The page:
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Leymah Gbowee, 2011 Nobel Peace...

Illustration
Leymah Gbowee, 2011 Nobel Peace Prize Laureate, writes in her book Mighty Be Our Powers how prayer changed a nation at war. The notorious and ruthless Charles Taylor (who has since been convicted in the Hague by the International Criminal Court for crimes against humanity) was once in power in Liberia, West Africa. Leymah Gbowee organized Christian and Muslim women, rich and poor, to pray for peace. Day after day, all day long, the women would meet on a soccer field on Tubman Boulevard under the relentless tropical sun to protest the civil war and Taylor's rule.

New & Featured This Week

The Immediate Word

Thomas Willadsen
Christopher Keating
Dean Feldmeyer
Mary Austin
Ron Love
George Reed
Bethany Peerbolte
Note: This installment is still being edited and added to. For purposes of immediacy we are posting this for your use now with the understanding that any errors or omissions will be corrected between now and Tuesday afternoon.

For December 16, 2018:

Emphasis Preaching Journal

Bill Thomas
Bob Ove
Mark Ellingsen
Bonnie Bates
Frank Ramirez
Ron Love
Zephaniah 3:14-20
Wow, how can things get any better. God has not only taken our punishment, he has turned back our enemy. What more can we ask. We shouldn’t have to fear anything. God says this to Jerusalem. Can this apply to America also?

Isn’t it love that takes away our worry? When we were little kids we didn’t worry about anything as long as our parents were near us. God is bigger and more powerful.

David Kalas
My wife, who thrives on organization, has a motto: “A place for everything, and everything in its place.” It’s an expression of her passion for keeping a room, a house, or a garage orderly. But I think the principle extends still further. It goes beyond just physical spaces. For what is true of cupboards and closets is even more profoundly true of a human life.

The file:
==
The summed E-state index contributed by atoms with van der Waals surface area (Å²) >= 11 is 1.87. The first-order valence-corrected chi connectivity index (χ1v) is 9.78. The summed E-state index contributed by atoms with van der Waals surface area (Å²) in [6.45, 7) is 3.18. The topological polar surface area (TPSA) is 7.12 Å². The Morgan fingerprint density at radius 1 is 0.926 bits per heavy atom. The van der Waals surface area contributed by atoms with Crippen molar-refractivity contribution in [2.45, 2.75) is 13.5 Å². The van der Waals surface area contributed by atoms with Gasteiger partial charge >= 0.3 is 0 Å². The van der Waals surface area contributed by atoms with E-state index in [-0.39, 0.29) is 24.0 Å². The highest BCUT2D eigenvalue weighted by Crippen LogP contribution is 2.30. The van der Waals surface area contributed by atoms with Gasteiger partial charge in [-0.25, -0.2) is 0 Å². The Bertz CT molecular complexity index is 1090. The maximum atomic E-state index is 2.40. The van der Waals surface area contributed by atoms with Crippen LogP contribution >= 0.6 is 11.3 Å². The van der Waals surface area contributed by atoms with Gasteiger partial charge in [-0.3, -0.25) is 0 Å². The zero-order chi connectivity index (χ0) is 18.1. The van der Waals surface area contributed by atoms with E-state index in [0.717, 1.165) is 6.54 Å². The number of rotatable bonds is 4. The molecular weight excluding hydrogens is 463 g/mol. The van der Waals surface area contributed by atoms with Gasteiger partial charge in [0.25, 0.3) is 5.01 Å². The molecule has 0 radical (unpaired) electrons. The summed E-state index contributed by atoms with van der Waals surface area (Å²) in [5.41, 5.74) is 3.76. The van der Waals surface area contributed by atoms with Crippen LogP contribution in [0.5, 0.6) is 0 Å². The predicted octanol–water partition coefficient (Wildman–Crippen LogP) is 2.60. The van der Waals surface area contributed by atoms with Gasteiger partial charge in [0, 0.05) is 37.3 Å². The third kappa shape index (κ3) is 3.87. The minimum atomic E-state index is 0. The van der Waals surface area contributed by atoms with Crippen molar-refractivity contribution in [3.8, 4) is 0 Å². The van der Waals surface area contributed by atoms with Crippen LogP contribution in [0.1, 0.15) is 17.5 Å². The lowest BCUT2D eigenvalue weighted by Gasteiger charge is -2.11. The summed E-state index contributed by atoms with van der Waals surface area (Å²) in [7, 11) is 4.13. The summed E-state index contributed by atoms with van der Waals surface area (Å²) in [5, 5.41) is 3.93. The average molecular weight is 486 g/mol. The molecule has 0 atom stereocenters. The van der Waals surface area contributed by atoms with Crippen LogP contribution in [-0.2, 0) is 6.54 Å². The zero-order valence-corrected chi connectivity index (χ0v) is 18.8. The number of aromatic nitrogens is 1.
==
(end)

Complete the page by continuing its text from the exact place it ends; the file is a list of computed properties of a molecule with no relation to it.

StoryShare

David O. Bales
Contents
“A Rainy Road To The Jordan” by David O. Bales
“A Freshman Experience” by David O. Bales


A Rainy Road To The Jordan
by David O. Bales
Luke 3:7-18

CSSPlus

Arley K. Fadness
“...but one who is more powerful than I is coming..” (V. 16a)

Good morning girls, good morning boys!

My, it’s so fun to see you today.  Happy Advent! Know why I (say, sing, shout, chant) Happy Advent? (children may respond)

Advent means “a coming.” Something or somebody is coming. Just around the corner. Know what it is? (children respond)

Yep. It’s Christmas, and John the Baptist is here to help. (show sketch)

The Village Shepherd

Janice B. Scott
I've had many reports of the Remembrance Sunday service held at Dickleburgh (in Norfolk, England) this year, mostly about the preacher. Since Dickleburgh has a historic connection with the Americans from the time of Second World War, they always invite the American Air Base at Mildenhall in Suffolk to join them for the service, and always invite the current American air force chaplain to preach.

SermonStudio

Robert S. Crilley
On the Sunday afternoon following Thanksgiving, when I was in seventh grade, it began to snow. It started slowly and undramatically -- much like any number of other snows I had experienced growing up in Detroit. The sky turned the shade of dirty wool and the flakes danced through the wind as in one of those glass balls that you invert. Little by little the sidewalks whitened, and soon the neighborhood was alive with the rasping sound of shovels. Before long the roads were filled and you could no longer see the curb.

Special Occasion